Poetry

“Walker” – Antonio Machado

Walker, your footsteps
are the road, and nothing more.

Walker, there is no road,
the road is made by walking.

Walking you make the road,
and turning to look behind
you see the path you never
again will step upon.

Walker, there is no road,
only foam trails on the sea.

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Poetry

“River” – Shuntaro Tanikawa

Mother,
Why is the river laughing?

Why, because the sun is tickling the river.

Mother,
Why is the river singing?

Because the skylark praised the river’s voice.

Mother,
Why is the river cold?

It remembers being once loved by the snow.

Mother,
How old is the river?

It’s the same age as the forever young springtime.

Mother,
Why does the river never rest?

Well, you see it’s because the mother sea
is waiting for the river to come home.

Translated from the Japanese by Harold Wright.

 

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Poetry

“From Nowhere” – Marie Howe

I think the sea is a useless teacher, pitching and falling
no matter the weather, when our lives are rather lakes

unlocking in a constant and bewildering spring. Listen,
a day comes, when you say what all winter

Iโ€™ve been meaning to ask, and a crack booms and echoes
where ice had seemed solid, scattering ducks

and scaring us half to death. In Vermont, you dreamed
from the crown of a hill and across a ravine

you saw lights so familiar they might have been ours
shining back from the future.

And waking, you walked there, to the real place,
and when you saw only trees, come back bleak

with a foreknowledge we have both come to believe in.
But this morning, a kind day has descended, from nowhere,

and making coffee in the usual way, measuring grounds
with the wooden spoon, I remembered,

this is how things happen, cup by cup, familiar gesture
after gesture, what else can we know of safety

or of fruitfulness? We walk with mincing steps within
a thaw as slow as February, wading through currents

that surprise us with their sudden warmth. Remember,
last week you woke still whistling for a bird

that had miraculously escaped its cage, and look, today,
a swallow has come to settle behind this rented rain gutter,

gripping a twig twice his size in his beak, staggering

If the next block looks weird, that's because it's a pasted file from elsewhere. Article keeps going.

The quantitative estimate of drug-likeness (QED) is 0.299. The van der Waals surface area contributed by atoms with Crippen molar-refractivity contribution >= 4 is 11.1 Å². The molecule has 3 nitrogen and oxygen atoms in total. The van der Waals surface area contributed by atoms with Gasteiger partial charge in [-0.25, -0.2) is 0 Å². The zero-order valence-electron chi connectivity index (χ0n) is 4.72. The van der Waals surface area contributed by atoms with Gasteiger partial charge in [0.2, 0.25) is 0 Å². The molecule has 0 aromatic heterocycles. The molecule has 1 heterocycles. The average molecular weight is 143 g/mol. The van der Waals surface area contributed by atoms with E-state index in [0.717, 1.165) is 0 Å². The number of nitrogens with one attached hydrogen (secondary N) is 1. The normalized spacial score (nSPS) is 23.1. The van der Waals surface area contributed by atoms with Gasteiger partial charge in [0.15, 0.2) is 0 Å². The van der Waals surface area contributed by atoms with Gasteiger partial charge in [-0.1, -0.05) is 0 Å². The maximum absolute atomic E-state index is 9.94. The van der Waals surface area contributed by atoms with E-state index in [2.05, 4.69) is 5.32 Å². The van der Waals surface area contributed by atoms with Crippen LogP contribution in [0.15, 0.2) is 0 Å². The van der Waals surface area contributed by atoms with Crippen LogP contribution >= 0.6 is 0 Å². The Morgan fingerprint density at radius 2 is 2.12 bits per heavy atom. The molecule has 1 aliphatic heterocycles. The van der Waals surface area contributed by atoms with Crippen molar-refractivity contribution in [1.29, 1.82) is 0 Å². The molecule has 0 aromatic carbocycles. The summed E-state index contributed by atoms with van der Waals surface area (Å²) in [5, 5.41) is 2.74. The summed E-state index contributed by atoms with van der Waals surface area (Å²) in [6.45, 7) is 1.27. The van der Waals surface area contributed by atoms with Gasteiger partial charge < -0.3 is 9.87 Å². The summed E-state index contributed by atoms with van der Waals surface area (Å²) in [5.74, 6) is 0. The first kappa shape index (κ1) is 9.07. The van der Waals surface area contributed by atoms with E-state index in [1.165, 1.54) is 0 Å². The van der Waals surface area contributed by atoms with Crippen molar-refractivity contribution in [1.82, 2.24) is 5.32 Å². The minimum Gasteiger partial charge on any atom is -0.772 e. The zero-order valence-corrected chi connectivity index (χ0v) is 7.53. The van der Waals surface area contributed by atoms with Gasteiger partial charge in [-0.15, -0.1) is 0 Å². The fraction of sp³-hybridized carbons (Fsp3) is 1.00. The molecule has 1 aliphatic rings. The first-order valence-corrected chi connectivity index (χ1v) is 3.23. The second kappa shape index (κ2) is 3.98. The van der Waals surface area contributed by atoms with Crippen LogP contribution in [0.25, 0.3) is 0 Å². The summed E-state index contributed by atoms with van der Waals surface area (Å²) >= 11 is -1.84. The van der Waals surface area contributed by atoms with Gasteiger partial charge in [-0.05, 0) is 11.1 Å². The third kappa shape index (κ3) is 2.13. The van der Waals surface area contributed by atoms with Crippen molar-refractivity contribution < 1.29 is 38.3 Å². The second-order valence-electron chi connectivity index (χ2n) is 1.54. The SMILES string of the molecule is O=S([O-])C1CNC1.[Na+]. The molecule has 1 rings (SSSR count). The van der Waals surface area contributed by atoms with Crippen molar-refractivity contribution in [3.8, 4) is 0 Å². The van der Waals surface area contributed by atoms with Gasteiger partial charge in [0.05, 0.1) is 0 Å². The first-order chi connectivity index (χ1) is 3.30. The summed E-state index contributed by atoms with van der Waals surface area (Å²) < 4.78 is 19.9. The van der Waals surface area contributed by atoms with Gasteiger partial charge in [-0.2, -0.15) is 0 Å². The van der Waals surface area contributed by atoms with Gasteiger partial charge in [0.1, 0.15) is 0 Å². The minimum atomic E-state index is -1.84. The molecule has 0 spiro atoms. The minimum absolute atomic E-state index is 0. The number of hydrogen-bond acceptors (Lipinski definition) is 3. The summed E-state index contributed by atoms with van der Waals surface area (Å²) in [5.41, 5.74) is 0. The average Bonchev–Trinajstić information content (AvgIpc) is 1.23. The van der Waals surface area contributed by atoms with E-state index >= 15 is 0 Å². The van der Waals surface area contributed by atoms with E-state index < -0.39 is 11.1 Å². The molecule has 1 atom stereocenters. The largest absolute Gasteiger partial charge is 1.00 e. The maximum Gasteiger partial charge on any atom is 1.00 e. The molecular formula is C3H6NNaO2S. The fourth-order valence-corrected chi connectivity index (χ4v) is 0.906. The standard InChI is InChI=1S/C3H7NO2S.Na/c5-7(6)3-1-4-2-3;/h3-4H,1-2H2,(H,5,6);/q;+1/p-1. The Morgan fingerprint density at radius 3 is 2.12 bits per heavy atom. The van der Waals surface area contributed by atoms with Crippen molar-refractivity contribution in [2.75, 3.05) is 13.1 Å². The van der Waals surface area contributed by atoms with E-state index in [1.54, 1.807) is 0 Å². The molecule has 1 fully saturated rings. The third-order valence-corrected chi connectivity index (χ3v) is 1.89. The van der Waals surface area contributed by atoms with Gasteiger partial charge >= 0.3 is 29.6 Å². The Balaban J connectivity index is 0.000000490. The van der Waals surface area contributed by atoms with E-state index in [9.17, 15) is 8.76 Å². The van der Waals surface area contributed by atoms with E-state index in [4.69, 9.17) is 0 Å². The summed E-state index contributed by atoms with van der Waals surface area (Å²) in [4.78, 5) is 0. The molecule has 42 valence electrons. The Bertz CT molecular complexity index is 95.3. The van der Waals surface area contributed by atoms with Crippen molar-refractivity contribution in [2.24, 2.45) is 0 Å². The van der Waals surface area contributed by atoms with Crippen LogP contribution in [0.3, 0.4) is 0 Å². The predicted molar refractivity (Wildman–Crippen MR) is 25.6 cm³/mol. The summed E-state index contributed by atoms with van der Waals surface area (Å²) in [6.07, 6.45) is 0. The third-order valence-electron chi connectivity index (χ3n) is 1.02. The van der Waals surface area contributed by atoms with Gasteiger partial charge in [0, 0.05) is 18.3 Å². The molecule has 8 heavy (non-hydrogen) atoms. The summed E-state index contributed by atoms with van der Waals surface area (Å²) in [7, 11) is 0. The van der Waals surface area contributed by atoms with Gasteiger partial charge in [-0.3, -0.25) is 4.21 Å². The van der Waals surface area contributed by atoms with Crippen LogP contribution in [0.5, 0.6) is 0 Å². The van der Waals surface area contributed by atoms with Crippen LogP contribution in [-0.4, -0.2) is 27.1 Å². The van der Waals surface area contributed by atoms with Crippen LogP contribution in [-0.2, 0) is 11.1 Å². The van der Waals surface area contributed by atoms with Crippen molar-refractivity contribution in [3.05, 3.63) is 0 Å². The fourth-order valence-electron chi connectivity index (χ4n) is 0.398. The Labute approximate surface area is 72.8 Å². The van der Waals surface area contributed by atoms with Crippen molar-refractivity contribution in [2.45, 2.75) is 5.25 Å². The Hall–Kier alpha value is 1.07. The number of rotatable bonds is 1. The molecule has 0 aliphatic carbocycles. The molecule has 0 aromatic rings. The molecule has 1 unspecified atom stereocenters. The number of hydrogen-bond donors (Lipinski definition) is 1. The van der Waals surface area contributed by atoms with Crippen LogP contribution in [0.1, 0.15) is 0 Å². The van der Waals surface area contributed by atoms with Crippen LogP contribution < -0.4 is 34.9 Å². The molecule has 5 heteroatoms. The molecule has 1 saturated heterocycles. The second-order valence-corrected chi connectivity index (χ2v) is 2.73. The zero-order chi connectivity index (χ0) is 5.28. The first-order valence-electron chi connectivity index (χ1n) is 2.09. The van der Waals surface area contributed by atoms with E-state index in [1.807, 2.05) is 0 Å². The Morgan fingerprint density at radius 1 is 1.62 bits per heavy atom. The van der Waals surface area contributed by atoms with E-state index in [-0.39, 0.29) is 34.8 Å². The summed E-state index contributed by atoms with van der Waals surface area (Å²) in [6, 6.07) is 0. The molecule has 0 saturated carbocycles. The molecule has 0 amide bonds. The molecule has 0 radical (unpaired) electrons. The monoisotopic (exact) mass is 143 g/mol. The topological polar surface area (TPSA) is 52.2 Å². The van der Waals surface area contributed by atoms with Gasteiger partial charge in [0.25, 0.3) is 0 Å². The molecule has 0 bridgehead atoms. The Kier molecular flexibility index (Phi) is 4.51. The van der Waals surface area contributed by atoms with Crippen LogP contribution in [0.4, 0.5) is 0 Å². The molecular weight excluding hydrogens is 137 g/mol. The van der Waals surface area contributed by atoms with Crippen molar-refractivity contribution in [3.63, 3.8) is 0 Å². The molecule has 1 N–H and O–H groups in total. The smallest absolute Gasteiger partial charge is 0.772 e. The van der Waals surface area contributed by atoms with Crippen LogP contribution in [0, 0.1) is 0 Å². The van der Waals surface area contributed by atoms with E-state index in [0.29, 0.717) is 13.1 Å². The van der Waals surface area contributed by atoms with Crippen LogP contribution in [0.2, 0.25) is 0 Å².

under its weight, so delicately, so precariously it seems

from here, holding all he knows of hope in his mouth.

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Poetry

“The Portrait” – Stanley Kunitz

My mother never forgave my father
for killing himself,
especially at such an awkward time
and in a public park,
that spring
when I was waiting to be born.
She locked his name
in her deepest cabinet
and would not let him out,
though I could hear him thumping.
When I came down from the attic
with the pastel portrait in my hand
of a long-lipped stranger
with a brave moustache
and deep brown level eyes,
she ripped it into shreds
without a single word
and slapped me hard.
In my sixty-fourth year
I can feel my cheek
still burning.

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Poetry

“What Happened” – Forrest Hamer

To say about it one thing. No, two. It was a horror. It could not be spoken.
So first there was the problem of recovering speech.
Calling out to it, listening each other.
We looked to the assurances of nature — regular violence, regular relief.
Color splayed before us — yellows, rhythms of red.
Faces and patterns in faces. Patience.
Finally, a word, but not many.
Silence again, longing.
More words but not what happened; words we had already said.
Horror holding, a black hole. Opening a little,
then a little more, then: we could think about the horror: what happened
a kind of speech, but not yet.

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Poetry

“Any Case” – Wislawa Szymborska

It could have happened.
It had to happen.
It happened earlier. Later.
Closer. Farther away.
It happened, but not to you.

You survived because you were first.
You survived because you were last.
Because alone. Because the others.
Because on the left. Because on the right.
Because it was raining. Because it was sunny.
Because a shadow fell.

Luckily there was a forest.
Luckily there were no trees.
Luckily a rail, a hook, a beam, a brake,
a frame, a turn, an inch, a second.
Luckily a straw was floating on the water.

Thanks to, thus, in spite of, and yet.
What would have happened if a hand, a leg,
one step, a hair away?

So you are here? Straight from that moment still suspended?
The net’s mesh was tight, but you– through the mesh?
I can’t stop wondering at it, can’t be silent enough.
Listen,
how quickly your heart is beating in me.

– Translated from the Polish by Grazyna Drabik & Sharon Olds

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Poetry

Of Three or Four in a Room – Yehuda Amichai

Of three or four in a room
there is always one who stands at the window.
He must see the evil among the thorns
and the fires on the hill.
And how people who went out of their houses whole
are given back in the evening like small change.
 
Of three or four in a room
there is always one who stands at the window,
his dark hair above his thoughts.
Behind him, words.
And in front of him voices wandering without a knapsack,
hearts without provisions, prophecies without water,
large stones that have been returned there
and stay sealed, like letters that have no
address and no one to receive them.

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